Treasury Reportedly Set to Act to Free North Korean Money

NY Times
Steven R. Weisman
3/14/2007

The Treasury Department is expected to move formally this week to bar American banks from engaging in transactions with a bank in Macao linked to North Korea, clearing the way for North Korea to regain possession of money at the bank frozen since 2005, a Bush administration official said Tuesday.

American officials see such a step by the Treasury, which has been expected for weeks, as a crucial part of the recent deal to disarm North Korea’s nuclear program. The deal, announced last month, requires North Korea to disarm its nuclear facilities in return for economic and energy benefits.

The Chinese government effectively froze about $25 million connected to North Korea a year and a half ago, when the Treasury Department listed Banco Delta Asia, a small family-owned bank in Macao, as a “primary money laundering concern.” As much as half of the money is expected to be returned to North Korea.

American officials charged in 2005 that the bank was helping North Korea conduct counterfeiting, narcotics trafficking and transactions related to its nuclear weapons program, a charge that North Korea and the bank denied.

The initial Treasury announcement put American banks on notice that after further investigation, the department would decide whether to bar United States banks formally from facilitating transactions with the bank.

However, the practical effect was to make all United States banks voluntarily cease transactions with Banco Delta Asia.

Without the ability to acquire dollars, Banco Delta Asia collapsed. Macao froze all its funds related to North Korea, and most of its other customers withdrew their money in a run on the bank. The bank was then taken over by the authorities in Macao, a semiautonomous province of China.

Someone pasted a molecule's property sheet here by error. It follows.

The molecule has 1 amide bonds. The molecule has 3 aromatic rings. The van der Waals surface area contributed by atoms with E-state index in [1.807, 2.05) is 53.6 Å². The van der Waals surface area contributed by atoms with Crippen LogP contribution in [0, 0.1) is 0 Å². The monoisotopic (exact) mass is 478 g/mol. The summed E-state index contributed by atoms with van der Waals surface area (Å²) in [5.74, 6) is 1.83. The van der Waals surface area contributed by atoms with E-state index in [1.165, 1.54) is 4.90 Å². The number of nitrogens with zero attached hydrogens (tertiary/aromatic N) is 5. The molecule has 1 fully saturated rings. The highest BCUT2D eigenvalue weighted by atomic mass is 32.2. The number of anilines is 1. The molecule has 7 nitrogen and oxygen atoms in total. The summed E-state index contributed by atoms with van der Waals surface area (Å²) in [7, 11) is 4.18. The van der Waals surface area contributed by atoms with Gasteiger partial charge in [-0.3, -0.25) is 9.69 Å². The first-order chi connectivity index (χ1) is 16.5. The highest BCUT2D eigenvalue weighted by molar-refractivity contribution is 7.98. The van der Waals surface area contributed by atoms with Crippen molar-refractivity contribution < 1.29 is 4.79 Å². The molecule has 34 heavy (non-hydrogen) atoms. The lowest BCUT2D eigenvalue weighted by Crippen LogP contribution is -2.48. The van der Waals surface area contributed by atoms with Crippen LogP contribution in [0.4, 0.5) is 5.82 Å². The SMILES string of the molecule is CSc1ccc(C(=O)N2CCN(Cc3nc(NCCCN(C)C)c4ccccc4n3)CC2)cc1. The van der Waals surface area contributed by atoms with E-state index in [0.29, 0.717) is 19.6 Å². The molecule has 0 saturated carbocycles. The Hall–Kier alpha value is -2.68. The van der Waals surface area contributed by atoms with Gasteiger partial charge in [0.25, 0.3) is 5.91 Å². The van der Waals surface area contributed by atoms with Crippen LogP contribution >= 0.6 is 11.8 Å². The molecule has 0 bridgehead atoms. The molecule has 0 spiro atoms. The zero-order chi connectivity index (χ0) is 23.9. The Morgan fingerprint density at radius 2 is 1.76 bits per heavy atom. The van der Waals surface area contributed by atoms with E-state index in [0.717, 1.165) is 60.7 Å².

Subsequently, American and Chinese authorities pored over more than 300,000 documents describing the transactions with North Korea. These included accounts of 20 North Korean banks, 11 North Korean trading companies, 9 North Korean citizens and 8 Macao-based companies that did business with North Korea, according to bank records filed with the Treasury Department.

The Treasury announcement expected this week would formalize what is already in place. It would probably mean that the bank could do only a modest amount of business, without the benefit of dollar transactions.

But it would mean that the Chinese government would be in a position to return some of the funds to North Korea that are not linked to counterfeiting, drugs, nuclear arms or other illicit activities.

For example, some of the funds belong to a North Korean unit of British American Tobacco, American officials say, and those funds are expected to be returned to the company, which is owned by British interests.

When the North Korea nuclear deal was announced last month, no mention was made of returning funds to North Korea from the bank, but American officials now say that the return of those funds was a major incentive for North Korea to reach an accord.

The disarmament agreement was negotiated with the United States, China, South Korea, Japan and Russia as part of what were called six-party talks.

Christopher R. Hill, the assistant secretary of state for East Asian and Pacific affairs and the central envoy in the talks, said this month that North Korea was “concerned about the fact that we were able to go after an important node of their financing” but that the United States would continue to monitor its illicit activities.

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